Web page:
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Refactoring away labeled loops

After I was convinced that labeled breaks/continues are a total “nono” over here, I need help to remove the label out of my code.

I have a square matrix and a vector that has the same length. The vector has already some values in it an depending on the values in the matrix the vector is changed in the loop.

I hope, the code-fragment is basically understandable…

vectorLoop:
for( int idx = 0; idx < vectorLength; idx++) {
    if( conditionAtVectorPosition( v, idx ) ) continue vectorLoop;

    matrixLoop:
    for( rowIdx = 0; rowIdx < n; rowIdx++ ) {
        if( anotherConditionAtVector( v, rowIdx ) ) continue matrixLoop;
        if( conditionAtMatrixRowCol( m, rowIdx, idx ) ) continue vectorLoop;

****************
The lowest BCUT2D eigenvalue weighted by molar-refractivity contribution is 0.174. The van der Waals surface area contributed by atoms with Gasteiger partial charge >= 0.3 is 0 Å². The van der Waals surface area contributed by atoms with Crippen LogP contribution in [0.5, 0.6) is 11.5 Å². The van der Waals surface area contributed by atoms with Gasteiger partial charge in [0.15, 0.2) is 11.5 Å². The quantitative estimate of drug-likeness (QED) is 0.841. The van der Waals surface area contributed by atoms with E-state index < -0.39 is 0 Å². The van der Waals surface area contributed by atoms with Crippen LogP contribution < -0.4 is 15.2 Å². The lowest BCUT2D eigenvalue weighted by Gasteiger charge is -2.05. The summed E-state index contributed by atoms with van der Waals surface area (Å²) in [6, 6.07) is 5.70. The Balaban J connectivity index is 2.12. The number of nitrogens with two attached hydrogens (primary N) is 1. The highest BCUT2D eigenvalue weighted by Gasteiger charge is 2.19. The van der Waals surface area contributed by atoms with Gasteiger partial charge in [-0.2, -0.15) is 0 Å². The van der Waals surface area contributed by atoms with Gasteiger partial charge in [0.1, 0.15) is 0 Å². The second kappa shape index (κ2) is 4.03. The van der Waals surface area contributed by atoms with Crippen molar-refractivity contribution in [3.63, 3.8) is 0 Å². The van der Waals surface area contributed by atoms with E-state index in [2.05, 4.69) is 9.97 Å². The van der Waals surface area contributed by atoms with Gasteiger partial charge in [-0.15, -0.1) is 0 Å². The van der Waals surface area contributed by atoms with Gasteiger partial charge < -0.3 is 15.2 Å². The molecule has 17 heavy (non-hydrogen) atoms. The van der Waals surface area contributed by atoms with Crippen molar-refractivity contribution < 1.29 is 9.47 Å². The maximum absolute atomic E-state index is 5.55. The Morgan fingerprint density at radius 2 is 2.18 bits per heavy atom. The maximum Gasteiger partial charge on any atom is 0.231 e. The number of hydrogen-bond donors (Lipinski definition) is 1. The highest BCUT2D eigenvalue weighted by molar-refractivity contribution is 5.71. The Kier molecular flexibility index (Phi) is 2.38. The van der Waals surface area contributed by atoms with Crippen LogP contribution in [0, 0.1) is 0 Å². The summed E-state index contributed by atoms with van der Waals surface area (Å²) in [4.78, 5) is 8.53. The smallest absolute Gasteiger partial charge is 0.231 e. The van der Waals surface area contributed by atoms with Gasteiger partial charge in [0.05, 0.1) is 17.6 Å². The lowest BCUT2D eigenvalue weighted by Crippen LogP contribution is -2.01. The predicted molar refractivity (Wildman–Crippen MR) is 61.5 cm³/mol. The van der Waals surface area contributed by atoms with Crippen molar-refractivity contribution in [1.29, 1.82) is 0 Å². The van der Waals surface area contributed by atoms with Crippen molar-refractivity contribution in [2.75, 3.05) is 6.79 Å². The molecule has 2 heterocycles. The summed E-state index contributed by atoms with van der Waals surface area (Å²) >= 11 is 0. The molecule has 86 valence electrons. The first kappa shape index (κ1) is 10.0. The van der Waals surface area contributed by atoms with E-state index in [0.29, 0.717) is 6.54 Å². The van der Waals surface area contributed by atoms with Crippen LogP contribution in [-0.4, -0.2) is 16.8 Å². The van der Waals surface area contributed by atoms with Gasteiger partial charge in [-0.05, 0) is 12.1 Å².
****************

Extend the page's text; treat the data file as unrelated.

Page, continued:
}
    setValueInVector( v, idx );
}     

Please convince me, that there is a more readable/better version without the labels.

Answer

Looking at the solutions presented so far:

  • They all look less readable than the original, in that they involve spending more code on the mechanism of the code rather than on the algorithm itself

  • Some of them are broken, or were before they were edited. Most damning is the fact that people are having to think quite hard about how to write the code without labels and not break anything.

  • Some come with a performance penalty of running the same test twice, which may not always be trivial. The alternative to that is storing and passing round booleans, which gets ugly.

  • Refactoring the relevant part of the code into a method is effectively a no-op: it rearranges how the code is laid out in the file, but has no effect on how it’s executed.

All of which makes me believe that, at least in the case of this question as phrased, the label is the correct solution and doesn’t need to be refactored away. Certainly there are cases where labels are used incorrectly and should be refactored away. I just don’t think it should be treated as some unbreakable rule.

Source: stackoverflow
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